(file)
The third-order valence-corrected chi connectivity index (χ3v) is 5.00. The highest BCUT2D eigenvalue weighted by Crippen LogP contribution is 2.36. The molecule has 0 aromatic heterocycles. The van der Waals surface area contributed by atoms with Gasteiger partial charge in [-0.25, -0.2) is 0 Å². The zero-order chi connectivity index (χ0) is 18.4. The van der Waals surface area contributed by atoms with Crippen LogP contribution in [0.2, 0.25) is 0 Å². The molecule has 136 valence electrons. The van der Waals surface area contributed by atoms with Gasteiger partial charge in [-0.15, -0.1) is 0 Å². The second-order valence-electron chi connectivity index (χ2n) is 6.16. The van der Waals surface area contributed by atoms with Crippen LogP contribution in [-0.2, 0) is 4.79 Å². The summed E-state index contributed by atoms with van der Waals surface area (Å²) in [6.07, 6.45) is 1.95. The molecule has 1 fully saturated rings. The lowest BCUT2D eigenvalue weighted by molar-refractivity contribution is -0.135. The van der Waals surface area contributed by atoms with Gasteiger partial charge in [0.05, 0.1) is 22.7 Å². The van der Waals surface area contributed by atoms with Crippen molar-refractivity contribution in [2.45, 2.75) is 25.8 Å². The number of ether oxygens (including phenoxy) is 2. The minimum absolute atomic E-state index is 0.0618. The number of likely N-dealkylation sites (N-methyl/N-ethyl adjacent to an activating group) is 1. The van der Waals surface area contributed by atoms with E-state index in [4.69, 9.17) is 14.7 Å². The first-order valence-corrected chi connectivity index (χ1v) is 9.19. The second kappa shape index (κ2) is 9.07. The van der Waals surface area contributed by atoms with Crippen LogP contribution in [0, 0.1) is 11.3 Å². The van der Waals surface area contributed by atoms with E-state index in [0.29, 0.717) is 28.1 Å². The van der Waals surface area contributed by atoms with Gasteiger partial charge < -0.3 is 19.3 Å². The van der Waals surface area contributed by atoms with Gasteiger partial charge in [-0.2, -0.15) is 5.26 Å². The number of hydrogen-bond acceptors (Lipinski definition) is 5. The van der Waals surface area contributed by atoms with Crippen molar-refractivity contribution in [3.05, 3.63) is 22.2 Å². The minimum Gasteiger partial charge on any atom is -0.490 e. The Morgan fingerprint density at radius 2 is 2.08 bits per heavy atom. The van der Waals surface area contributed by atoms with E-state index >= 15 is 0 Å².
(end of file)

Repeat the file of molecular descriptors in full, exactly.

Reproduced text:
The third-order valence-corrected chi connectivity index (χ3v) is 5.00. The highest BCUT2D eigenvalue weighted by Crippen LogP contribution is 2.36. The molecule has 0 aromatic heterocycles. The van der Waals surface area contributed by atoms with Gasteiger partial charge in [-0.25, -0.2) is 0 Å². The zero-order chi connectivity index (χ0) is 18.4. The van der Waals surface area contributed by atoms with Crippen LogP contribution in [0.2, 0.25) is 0 Å². The molecule has 136 valence electrons. The van der Waals surface area contributed by atoms with Gasteiger partial charge in [-0.15, -0.1) is 0 Å². The second-order valence-electron chi connectivity index (χ2n) is 6.16. The van der Waals surface area contributed by atoms with Crippen LogP contribution in [-0.2, 0) is 4.79 Å². The summed E-state index contributed by atoms with van der Waals surface area (Å²) in [6.07, 6.45) is 1.95. The molecule has 1 fully saturated rings. The lowest BCUT2D eigenvalue weighted by molar-refractivity contribution is -0.135. The van der Waals surface area contributed by atoms with Gasteiger partial charge in [0.05, 0.1) is 22.7 Å². The van der Waals surface area contributed by atoms with Crippen molar-refractivity contribution in [2.45, 2.75) is 25.8 Å². The number of ether oxygens (including phenoxy) is 2. The minimum absolute atomic E-state index is 0.0618. The number of likely N-dealkylation sites (N-methyl/N-ethyl adjacent to an activating group) is 1. The van der Waals surface area contributed by atoms with E-state index in [4.69, 9.17) is 14.7 Å². The first-order valence-corrected chi connectivity index (χ1v) is 9.19. The second kappa shape index (κ2) is 9.07. The van der Waals surface area contributed by atoms with Crippen LogP contribution in [0, 0.1) is 11.3 Å². The van der Waals surface area contributed by atoms with E-state index in [0.29, 0.717) is 28.1 Å². The van der Waals surface area contributed by atoms with Gasteiger partial charge < -0.3 is 19.3 Å². The van der Waals surface area contributed by atoms with Gasteiger partial charge in [-0.2, -0.15) is 5.26 Å². The number of hydrogen-bond acceptors (Lipinski definition) is 5. The van der Waals surface area contributed by atoms with Crippen molar-refractivity contribution in [3.05, 3.63) is 22.2 Å². The minimum Gasteiger partial charge on any atom is -0.490 e. The Morgan fingerprint density at radius 2 is 2.08 bits per heavy atom. The van der Waals surface area contributed by atoms with E-state index >= 15 is 0 Å².